In 1961, Charles Borsky put down the base for the legendary company in Texas. Almost half a century later, the legacy lives on. What is the Sportsmobile and what makes it so special?
To begin with, the Sportsmobile builds an array of capable vehicles based on full size vans from Volkswagen, Mercedes, Ford and Chevy. The shell of the vehicle comes in as the base for the project, and from there on can go in any direction. Sportsmobiles are used for surveys in tough areas where equipment wouldn’t fit in a 4x4, in expeditions for those who require camper-style space but 4x4 flex and lift, or simply for the lovers of the great outdoors.
I was in a parking lot in Austria, a while back. Been driving my Defender 110 for 1100 kilometers that day and I was near exhaustion, seeing how the old Brit isn’t really known for its lush interior and comfort.
In a truckstop parking, I noticed a peculiar van, with an impressive lift and decided to check it out. With two BFG AT tires on the rear doorpanel and 4 bikes on top, you coldn’t really not see it. I admired it, the custom winch bumper and rock sliders, underbody protection and solid axles and it became apparent to me that this had to be a custom rig.
No company would build this as a series – none that I knew of anyway. It turns out that the van belonged to 4 Austrian friends, all downhill bikers and great outdoor fans. One of them came back to the car and saw me staring so we got to talking...
The more I listened, the more impressed I was.
Up to this point, I had been really happy with my 110 SW, which had a fairly big amount of storage room for all my gear, bikes, rooftent and jerry cans. I had always felt that, if I were to require more space, I’d have to step up my game to a Mercedes Unimog or a small Man truck.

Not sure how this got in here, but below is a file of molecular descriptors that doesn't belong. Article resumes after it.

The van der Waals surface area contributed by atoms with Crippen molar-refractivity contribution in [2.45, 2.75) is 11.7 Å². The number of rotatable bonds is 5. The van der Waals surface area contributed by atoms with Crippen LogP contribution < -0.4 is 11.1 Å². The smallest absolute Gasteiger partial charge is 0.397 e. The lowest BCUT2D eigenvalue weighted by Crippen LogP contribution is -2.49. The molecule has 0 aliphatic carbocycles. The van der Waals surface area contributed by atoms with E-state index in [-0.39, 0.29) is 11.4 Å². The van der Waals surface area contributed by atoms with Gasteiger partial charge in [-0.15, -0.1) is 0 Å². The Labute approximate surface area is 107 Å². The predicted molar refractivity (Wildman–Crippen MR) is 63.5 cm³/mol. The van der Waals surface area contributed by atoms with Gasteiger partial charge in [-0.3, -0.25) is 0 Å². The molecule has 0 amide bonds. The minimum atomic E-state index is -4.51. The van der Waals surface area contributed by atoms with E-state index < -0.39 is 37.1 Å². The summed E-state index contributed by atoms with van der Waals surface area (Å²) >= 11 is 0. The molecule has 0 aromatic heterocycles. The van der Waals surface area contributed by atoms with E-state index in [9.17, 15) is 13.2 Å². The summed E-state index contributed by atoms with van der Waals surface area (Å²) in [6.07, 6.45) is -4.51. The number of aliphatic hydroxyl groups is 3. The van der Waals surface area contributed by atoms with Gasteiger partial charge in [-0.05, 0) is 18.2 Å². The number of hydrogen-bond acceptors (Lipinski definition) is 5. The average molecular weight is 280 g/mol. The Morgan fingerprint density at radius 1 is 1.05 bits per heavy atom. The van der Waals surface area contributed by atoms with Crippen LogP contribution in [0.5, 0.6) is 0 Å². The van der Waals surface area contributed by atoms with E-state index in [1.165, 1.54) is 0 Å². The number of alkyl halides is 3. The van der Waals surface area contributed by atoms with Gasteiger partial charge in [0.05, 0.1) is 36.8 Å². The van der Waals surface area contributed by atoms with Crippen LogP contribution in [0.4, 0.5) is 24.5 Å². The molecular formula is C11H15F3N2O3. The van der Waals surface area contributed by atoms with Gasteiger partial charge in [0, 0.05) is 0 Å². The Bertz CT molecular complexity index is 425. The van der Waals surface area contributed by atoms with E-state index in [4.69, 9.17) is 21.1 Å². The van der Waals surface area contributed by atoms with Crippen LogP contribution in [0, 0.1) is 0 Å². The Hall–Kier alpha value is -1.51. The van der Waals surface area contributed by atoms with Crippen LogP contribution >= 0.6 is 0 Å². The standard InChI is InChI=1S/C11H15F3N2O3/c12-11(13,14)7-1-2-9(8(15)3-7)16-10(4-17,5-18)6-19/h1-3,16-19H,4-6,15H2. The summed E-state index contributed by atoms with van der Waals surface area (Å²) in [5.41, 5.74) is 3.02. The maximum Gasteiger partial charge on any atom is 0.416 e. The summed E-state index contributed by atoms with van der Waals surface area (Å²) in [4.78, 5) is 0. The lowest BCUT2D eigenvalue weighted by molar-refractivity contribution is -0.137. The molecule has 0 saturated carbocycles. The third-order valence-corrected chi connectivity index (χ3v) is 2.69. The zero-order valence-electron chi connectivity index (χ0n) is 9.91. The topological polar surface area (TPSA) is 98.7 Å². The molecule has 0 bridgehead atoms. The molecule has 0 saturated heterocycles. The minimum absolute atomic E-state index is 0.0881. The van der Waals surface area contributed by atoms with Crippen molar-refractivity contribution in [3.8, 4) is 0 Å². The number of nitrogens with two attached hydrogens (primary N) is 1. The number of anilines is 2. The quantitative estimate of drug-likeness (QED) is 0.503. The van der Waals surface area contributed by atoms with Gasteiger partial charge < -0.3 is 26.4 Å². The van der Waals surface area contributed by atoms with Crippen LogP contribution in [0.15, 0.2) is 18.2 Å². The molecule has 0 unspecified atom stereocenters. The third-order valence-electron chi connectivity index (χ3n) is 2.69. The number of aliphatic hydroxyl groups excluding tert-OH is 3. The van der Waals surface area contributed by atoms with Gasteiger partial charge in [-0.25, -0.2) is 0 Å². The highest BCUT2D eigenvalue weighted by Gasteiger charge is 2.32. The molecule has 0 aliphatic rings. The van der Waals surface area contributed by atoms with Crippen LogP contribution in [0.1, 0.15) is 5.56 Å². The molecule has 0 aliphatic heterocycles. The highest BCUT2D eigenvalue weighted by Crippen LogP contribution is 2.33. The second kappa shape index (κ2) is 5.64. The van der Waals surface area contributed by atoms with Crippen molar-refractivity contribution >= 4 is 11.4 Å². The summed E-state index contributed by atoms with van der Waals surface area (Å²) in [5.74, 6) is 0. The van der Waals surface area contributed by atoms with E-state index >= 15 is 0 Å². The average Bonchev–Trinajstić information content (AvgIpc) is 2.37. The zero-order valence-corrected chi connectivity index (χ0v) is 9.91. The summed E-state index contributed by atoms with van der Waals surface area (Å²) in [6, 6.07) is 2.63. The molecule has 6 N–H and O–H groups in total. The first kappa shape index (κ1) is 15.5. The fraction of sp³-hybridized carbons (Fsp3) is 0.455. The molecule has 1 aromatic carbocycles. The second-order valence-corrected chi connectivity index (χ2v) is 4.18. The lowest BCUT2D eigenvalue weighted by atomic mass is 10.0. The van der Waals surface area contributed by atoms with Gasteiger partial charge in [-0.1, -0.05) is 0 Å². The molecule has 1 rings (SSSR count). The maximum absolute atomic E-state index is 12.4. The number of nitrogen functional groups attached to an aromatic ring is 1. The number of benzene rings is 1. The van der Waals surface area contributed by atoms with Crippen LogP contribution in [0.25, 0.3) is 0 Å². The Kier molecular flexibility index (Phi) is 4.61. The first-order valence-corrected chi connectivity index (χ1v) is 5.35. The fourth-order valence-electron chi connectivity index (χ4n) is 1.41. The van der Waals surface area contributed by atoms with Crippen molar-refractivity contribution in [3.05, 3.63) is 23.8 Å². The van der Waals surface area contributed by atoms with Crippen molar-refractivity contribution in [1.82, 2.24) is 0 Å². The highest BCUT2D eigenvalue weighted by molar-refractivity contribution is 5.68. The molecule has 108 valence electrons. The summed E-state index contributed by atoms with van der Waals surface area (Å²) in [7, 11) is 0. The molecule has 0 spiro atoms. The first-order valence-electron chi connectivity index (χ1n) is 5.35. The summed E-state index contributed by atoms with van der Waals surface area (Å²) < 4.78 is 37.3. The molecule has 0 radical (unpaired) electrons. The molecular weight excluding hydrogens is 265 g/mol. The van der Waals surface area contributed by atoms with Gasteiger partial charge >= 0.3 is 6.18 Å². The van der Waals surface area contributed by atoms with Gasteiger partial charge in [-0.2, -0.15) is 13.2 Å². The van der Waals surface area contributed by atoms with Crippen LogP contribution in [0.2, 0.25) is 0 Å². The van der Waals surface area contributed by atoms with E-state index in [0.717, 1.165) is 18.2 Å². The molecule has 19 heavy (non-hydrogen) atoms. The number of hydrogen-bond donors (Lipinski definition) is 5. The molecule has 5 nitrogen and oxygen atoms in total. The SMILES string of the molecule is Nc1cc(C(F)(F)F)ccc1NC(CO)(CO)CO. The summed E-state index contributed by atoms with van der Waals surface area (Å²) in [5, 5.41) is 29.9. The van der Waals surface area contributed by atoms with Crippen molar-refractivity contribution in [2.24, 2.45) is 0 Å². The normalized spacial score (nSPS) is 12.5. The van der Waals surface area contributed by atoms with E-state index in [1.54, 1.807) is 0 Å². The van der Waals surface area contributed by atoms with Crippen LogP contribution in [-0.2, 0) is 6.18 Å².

But somehow I wasn’t quite ready for that, since having a full size truck implies more costs, less go-anywhere style abilities and a few more disadvantages.
In short, I’ve always felt the gap between a 4x4 and a full size expedition truck but couldn’t put my finger on a vehicle that would fit in between. Until now...
What’s cool about the Sportsmobiles?
To begin with, two Dana 60 / Pro-Roc 60 solid axles, fitted nicely under the robust panel van.
Well, then comes the driveline components, modified transfer case, a choice of LSD or Air Locker, Military Wrap Springs and this is just the tip of the iceberg. So basically chopping and replacing much of what makes the van work and replacing with with bigger, better, tougher parts.
The kicker here is the warranty: if you get a brand new Econoline van and decide to send it to Sportsmobile for conversion, the warranty for the “unaltered” part of the bus still applies, in case of engine or electrical issues for instance. This is mainly due to the fact that the guys over in El Paso are very close to the Ford Motor Company, which supplies the base vehicles, along with specs and advice.
For the amount of stuff I can carry and the size of the rig, it has a wonderful 15 mpg (approx 15l/100km) which is slightly unexpected from the relatively huge 6.0 litre engine.
So, how about the downsides?
Well, it’s big. It’s not a daily driver for sure although coming from someone who uses a Defender 110 as a daily driver, I’m not taking the option off the table quite yet.
Why don’t we see tons of them on the streets?
Well … pricing mainly. A fully built Sportsmobile will run you between 60 and 90 thousand dollars, with the base vehicle, 4x4 conversion and all the bells and whissles. So it’s not that cheap. For a custom one, you can expect to wait between 3 weeks and 8 months, depending on your requirements and whether what you want is indeed in stock.
As an overlander, it becomes apparent that it’s a vehicle suited for all type of roads and conditions and that it can certainly go places. But, in the back of my mind there’s still a concern that haunts every overlander: What do you do when it breaks down in the wild (note: not Stateside)?
How easy is it to get parts and how much of a dent in your budget will that be? In my travels, I learned that everything breaks down at one point or another and the worth of an expedition vehicle is partly dictated by the ability to improvise, adjust or order parts in, at decent prices and time.
And you have to agree that these are really extreme 4x4 vans!